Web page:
Why not mount the outside AC/HP unit in my basement?
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  1. #1
    Join Date
    Dec 2007
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    Overlook PA
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    Why not mount the outside AC/HP unit in my basement?

    I have an air-source heat pump with all ductwork in the basement. I live in central Pennsylvania. In the summer, if outside temperatures are 85 degrees-100 degrees I want to cool the house to 75 degrees. I have a full underground basement (about 1800 sf) that stays around 65-80 degrees. If my outside HP/AC coils were in the basement (and I had a cold air inlet in the basement) my HP/AC would do much less work, use less electricity and maybe even need a smaller unit than an outside one. Basically going from 65-80 basement degrees to 75 degrees instead of 85-100 outside degrees to 75 degrees.

    Same deal for heating in the winter. Outside temps 0-70 degrees outside and 40-60 degrees in basement. Basically going from 40-60 basement degrees to 70 degrees instead of 0-70 outside degrees to 70 degrees. Much less work for the HP.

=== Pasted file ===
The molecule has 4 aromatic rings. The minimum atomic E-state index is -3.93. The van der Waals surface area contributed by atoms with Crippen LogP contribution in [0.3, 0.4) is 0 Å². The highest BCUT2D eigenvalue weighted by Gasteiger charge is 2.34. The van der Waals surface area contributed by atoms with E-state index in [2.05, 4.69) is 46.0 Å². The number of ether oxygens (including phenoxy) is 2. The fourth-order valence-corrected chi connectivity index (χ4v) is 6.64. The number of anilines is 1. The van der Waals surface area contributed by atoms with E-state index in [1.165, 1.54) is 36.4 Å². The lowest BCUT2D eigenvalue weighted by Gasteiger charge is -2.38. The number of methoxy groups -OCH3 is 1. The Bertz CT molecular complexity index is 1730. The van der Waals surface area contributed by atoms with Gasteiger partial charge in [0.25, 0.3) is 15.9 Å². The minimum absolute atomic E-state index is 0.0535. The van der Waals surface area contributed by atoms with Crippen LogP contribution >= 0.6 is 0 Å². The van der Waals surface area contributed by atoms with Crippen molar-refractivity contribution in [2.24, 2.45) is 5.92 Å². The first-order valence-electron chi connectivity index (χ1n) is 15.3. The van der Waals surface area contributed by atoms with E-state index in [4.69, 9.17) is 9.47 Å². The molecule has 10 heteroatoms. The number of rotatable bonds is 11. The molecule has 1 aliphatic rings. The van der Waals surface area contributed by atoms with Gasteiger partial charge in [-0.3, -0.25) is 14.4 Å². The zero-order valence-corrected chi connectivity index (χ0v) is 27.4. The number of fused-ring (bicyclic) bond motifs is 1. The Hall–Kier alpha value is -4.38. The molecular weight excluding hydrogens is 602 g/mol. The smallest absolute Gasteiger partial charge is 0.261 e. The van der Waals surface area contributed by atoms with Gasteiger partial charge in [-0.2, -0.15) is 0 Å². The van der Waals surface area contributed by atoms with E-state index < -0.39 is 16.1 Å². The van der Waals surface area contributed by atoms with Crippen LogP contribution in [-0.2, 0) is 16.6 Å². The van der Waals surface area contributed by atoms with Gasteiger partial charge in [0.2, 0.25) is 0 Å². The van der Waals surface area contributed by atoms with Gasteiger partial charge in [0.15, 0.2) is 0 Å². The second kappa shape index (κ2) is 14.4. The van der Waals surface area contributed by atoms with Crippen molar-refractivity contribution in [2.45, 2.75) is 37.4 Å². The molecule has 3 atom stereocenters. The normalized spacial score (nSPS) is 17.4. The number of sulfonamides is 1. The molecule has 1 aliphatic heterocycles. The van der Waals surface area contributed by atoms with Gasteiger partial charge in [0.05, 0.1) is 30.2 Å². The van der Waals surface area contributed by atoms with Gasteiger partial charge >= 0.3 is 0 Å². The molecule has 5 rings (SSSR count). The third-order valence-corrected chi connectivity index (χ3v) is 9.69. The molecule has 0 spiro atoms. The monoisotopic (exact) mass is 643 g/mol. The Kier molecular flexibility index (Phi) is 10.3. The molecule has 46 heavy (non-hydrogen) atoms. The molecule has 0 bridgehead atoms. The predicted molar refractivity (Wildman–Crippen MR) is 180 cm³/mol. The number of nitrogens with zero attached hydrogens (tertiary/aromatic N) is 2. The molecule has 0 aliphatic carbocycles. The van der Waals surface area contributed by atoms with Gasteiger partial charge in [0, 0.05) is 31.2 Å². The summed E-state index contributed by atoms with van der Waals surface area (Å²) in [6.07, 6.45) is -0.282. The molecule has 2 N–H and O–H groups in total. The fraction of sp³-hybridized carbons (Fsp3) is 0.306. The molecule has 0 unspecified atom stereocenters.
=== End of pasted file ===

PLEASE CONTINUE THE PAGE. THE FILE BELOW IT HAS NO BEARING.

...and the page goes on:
Where is my logic wrong? What are the problems with doing this (if a professional would actually install it I'm eventually going to need to replace my 18 year-out heat pump and with the rising price of all energy, I thought placing it in the basement could save electricity/heating/cooling costs and initial installation of a smaller unit.
    Thanks in advance!
    Tim

  2. #2
    Join Date
    Dec 2006
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    Middle Tennessee
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    Quote Originally Posted by tkat17 View Post
    I have an air-source heat pump with all ductwork in the basement. I live in central Pennsylvania. In the summer, if outside temperatures are 85 degrees-100 degrees I want to cool the house to 75 degrees. I have a full underground basement (about 1800 sf) that stays around 65-80 degrees. If my outside HP/AC coils were in the basement (and I had a cold air inlet in the basement) my HP/AC would do much less work, use less electricity and maybe even need a smaller unit than an outside one. Basically going from 65-80 basement degrees to 75 degrees instead of 85-100 outside degrees to 75 degrees.

    Same deal for heating in the winter. Outside temps 0-70 degrees outside and 40-60 degrees in basement. Basically going from 40-60 basement degrees to 70 degrees instead of 0-70 outside degrees to 70 degrees. Much less work for the HP.

    Where is my logic wrong? What are the problems with doing this (if a professional would actually install it I'm eventually going to need to replace my 18 year-out heat pump and with the rising price of all energy, I thought placing it in the basement could save electricity/heating/cooling costs and initial installation of a smaller unit.
    Thanks in advance!
    Tim